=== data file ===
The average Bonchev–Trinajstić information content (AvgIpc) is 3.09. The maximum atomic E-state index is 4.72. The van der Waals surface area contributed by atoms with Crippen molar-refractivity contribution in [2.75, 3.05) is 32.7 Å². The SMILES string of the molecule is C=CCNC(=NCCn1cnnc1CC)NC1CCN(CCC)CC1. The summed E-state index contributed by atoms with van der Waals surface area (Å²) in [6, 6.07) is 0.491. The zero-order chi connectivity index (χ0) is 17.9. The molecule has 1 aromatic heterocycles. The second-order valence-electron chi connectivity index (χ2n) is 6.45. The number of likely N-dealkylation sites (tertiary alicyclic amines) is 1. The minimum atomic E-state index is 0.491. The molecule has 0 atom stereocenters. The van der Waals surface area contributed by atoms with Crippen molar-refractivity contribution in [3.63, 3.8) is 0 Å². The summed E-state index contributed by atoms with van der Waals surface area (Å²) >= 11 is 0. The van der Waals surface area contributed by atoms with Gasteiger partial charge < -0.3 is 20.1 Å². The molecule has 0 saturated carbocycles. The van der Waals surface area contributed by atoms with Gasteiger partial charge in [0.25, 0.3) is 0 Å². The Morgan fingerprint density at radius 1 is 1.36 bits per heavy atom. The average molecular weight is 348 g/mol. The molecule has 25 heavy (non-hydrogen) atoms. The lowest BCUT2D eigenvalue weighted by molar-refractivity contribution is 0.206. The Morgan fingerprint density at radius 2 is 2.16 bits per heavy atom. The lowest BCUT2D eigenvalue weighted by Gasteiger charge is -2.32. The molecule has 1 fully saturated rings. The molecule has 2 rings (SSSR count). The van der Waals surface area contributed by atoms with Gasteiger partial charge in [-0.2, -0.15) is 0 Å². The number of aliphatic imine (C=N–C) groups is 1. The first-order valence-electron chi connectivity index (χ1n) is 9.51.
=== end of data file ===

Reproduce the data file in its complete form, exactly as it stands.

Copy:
The average Bonchev–Trinajstić information content (AvgIpc) is 3.09. The maximum atomic E-state index is 4.72. The van der Waals surface area contributed by atoms with Crippen molar-refractivity contribution in [2.75, 3.05) is 32.7 Å². The SMILES string of the molecule is C=CCNC(=NCCn1cnnc1CC)NC1CCN(CCC)CC1. The summed E-state index contributed by atoms with van der Waals surface area (Å²) in [6, 6.07) is 0.491. The zero-order chi connectivity index (χ0) is 17.9. The molecule has 1 aromatic heterocycles. The second-order valence-electron chi connectivity index (χ2n) is 6.45. The number of likely N-dealkylation sites (tertiary alicyclic amines) is 1. The minimum atomic E-state index is 0.491. The molecule has 0 atom stereocenters. The van der Waals surface area contributed by atoms with Crippen molar-refractivity contribution in [3.63, 3.8) is 0 Å². The summed E-state index contributed by atoms with van der Waals surface area (Å²) >= 11 is 0. The van der Waals surface area contributed by atoms with Gasteiger partial charge < -0.3 is 20.1 Å². The molecule has 0 saturated carbocycles. The van der Waals surface area contributed by atoms with Gasteiger partial charge in [0.25, 0.3) is 0 Å². The Morgan fingerprint density at radius 1 is 1.36 bits per heavy atom. The average molecular weight is 348 g/mol. The molecule has 25 heavy (non-hydrogen) atoms. The lowest BCUT2D eigenvalue weighted by molar-refractivity contribution is 0.206. The Morgan fingerprint density at radius 2 is 2.16 bits per heavy atom. The lowest BCUT2D eigenvalue weighted by Gasteiger charge is -2.32. The molecule has 1 fully saturated rings. The molecule has 2 rings (SSSR count). The van der Waals surface area contributed by atoms with Gasteiger partial charge in [-0.2, -0.15) is 0 Å². The number of aliphatic imine (C=N–C) groups is 1. The first-order valence-electron chi connectivity index (χ1n) is 9.51.